Perspectives on Imitation: From Neuroscience to Social Science: Volume 2

  • Hurley S
  • Chater N
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Reviews the book, "Perspectives on Imitation: From Neuroscience to Social Science" by Susan Hurley and Nick Chater (Eds.) (see record 2005-07604-000). The authors have brought together researchers from a wide range of disciplines to tackle the subject on a number of different levels, from the underlying neural mechanisms, through possible evolutionary roots and the development of imitation in human infants, to the roles that imitation might play in adult life and society. Each volume is subdivided into two sections. Mechanisms of Imitation and Imitation in Animals are contained in Volume 1, and Imitation and Human Development and Imitation and Culture are dealt with in Volume 2. In the second volume, Kinsbourne depicts imitation as integral to attachment in infants through providing a way to entrain to others' behavior. The section entitled Imitation in Animals covers some fascinating research that may shed some light on imitation in different contexts. The book covers a wide range of imitation research from a number of different disciplines in an accessible, yet thought-provoking way. It captures the evident excitement created by the discovery of mirror neurons, and the realization that imitation seems to be a pervasive form of behavior in human society. (PsycINFO Database Record (c) 2010 APA, all rights reserved)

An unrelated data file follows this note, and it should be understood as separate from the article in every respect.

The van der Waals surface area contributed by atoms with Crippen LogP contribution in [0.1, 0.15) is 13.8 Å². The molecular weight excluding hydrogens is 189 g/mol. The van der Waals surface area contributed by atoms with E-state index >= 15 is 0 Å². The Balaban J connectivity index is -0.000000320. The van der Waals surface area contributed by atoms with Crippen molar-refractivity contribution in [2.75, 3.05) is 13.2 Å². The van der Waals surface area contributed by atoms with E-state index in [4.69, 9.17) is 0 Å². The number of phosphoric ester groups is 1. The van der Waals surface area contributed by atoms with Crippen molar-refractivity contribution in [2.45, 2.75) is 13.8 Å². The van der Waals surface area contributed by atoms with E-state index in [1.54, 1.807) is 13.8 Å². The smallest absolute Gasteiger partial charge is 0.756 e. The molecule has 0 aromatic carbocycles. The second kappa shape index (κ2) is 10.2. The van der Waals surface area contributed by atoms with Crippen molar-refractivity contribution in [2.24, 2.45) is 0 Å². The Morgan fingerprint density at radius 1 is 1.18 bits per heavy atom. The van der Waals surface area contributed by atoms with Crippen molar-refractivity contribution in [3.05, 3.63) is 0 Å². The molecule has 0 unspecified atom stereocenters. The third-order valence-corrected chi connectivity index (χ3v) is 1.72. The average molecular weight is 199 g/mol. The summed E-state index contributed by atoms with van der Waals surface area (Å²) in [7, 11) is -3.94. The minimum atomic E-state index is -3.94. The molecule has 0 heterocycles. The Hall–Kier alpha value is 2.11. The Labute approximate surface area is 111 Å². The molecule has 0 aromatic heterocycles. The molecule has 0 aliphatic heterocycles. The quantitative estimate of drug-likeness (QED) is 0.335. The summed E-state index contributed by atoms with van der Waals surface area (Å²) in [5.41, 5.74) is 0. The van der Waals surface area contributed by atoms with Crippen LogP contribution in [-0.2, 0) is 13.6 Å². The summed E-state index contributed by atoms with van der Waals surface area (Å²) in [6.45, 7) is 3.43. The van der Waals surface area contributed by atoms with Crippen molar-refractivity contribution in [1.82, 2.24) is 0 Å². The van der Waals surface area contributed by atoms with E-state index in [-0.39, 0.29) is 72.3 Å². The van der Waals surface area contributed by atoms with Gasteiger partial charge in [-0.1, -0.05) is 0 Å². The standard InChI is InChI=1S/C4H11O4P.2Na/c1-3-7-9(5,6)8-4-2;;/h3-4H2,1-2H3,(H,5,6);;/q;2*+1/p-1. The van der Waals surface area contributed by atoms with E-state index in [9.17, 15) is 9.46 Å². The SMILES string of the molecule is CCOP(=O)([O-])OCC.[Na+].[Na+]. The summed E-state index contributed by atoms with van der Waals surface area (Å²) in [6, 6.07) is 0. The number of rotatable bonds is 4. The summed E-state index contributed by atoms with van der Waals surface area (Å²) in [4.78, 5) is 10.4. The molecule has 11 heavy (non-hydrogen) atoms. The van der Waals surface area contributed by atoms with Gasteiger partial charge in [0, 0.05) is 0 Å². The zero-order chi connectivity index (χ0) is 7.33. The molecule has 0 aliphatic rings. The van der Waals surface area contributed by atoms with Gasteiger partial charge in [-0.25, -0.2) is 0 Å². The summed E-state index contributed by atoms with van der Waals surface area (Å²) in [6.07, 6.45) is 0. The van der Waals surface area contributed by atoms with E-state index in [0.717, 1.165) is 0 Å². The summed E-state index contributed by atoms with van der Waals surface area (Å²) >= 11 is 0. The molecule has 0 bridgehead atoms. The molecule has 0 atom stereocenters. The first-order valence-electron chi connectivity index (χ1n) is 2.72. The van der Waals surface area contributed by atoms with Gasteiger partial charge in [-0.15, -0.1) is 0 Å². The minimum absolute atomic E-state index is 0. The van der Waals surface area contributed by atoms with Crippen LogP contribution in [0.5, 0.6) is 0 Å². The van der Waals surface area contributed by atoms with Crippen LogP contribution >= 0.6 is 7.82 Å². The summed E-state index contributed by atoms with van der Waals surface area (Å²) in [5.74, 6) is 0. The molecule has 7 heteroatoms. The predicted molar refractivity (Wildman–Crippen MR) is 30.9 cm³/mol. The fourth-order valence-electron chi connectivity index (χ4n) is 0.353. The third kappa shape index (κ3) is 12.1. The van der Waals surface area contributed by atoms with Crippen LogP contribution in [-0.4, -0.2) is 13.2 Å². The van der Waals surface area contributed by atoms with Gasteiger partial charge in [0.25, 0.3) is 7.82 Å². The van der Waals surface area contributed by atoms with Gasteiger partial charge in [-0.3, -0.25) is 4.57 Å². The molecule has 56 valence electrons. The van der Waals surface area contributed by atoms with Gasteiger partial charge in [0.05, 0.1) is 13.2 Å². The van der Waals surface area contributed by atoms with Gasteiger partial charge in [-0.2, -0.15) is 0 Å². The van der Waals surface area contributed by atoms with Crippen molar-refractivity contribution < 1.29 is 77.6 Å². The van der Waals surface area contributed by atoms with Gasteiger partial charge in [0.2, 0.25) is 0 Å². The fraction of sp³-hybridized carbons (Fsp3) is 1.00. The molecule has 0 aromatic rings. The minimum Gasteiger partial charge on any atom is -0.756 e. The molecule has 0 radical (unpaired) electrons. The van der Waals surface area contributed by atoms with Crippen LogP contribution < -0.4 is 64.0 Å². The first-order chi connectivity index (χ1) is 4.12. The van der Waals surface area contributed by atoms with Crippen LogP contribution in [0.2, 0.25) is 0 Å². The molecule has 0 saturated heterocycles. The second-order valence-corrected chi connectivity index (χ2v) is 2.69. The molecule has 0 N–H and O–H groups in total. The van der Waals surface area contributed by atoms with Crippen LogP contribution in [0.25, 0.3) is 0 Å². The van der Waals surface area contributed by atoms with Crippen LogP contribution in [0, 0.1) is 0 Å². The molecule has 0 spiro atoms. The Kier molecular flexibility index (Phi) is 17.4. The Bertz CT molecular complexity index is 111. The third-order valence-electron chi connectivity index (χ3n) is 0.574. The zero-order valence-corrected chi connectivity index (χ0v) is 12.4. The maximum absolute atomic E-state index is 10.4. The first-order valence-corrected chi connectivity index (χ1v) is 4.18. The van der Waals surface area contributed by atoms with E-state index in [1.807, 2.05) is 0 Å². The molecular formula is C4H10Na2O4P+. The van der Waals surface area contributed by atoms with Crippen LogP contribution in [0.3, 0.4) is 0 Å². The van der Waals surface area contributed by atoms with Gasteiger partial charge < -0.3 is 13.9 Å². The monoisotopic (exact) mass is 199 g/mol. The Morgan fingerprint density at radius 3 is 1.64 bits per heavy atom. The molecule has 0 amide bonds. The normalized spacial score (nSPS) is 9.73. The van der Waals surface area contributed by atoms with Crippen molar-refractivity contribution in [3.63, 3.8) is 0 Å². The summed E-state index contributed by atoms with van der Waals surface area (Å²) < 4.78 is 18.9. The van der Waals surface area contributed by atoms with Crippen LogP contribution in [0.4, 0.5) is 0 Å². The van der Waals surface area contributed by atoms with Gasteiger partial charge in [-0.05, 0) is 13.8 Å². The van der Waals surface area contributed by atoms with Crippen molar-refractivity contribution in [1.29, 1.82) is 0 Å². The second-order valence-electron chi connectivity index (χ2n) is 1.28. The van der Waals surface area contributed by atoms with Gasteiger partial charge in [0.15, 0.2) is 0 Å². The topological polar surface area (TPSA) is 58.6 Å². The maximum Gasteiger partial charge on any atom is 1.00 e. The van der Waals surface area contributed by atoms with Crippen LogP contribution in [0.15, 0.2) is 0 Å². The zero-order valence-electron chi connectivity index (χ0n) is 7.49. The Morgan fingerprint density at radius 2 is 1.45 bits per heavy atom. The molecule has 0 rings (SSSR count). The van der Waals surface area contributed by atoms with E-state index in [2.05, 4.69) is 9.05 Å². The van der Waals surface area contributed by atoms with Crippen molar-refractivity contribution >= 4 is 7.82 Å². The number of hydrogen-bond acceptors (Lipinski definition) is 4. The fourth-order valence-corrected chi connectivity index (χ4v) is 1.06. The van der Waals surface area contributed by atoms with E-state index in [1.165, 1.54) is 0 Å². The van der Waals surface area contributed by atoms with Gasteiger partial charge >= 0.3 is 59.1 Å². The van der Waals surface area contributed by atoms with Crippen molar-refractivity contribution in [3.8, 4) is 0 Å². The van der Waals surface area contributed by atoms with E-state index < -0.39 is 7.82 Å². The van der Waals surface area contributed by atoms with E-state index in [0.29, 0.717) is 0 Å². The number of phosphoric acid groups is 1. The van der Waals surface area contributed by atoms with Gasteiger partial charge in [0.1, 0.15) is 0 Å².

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  • Susan Hurley

  • Nick Chater

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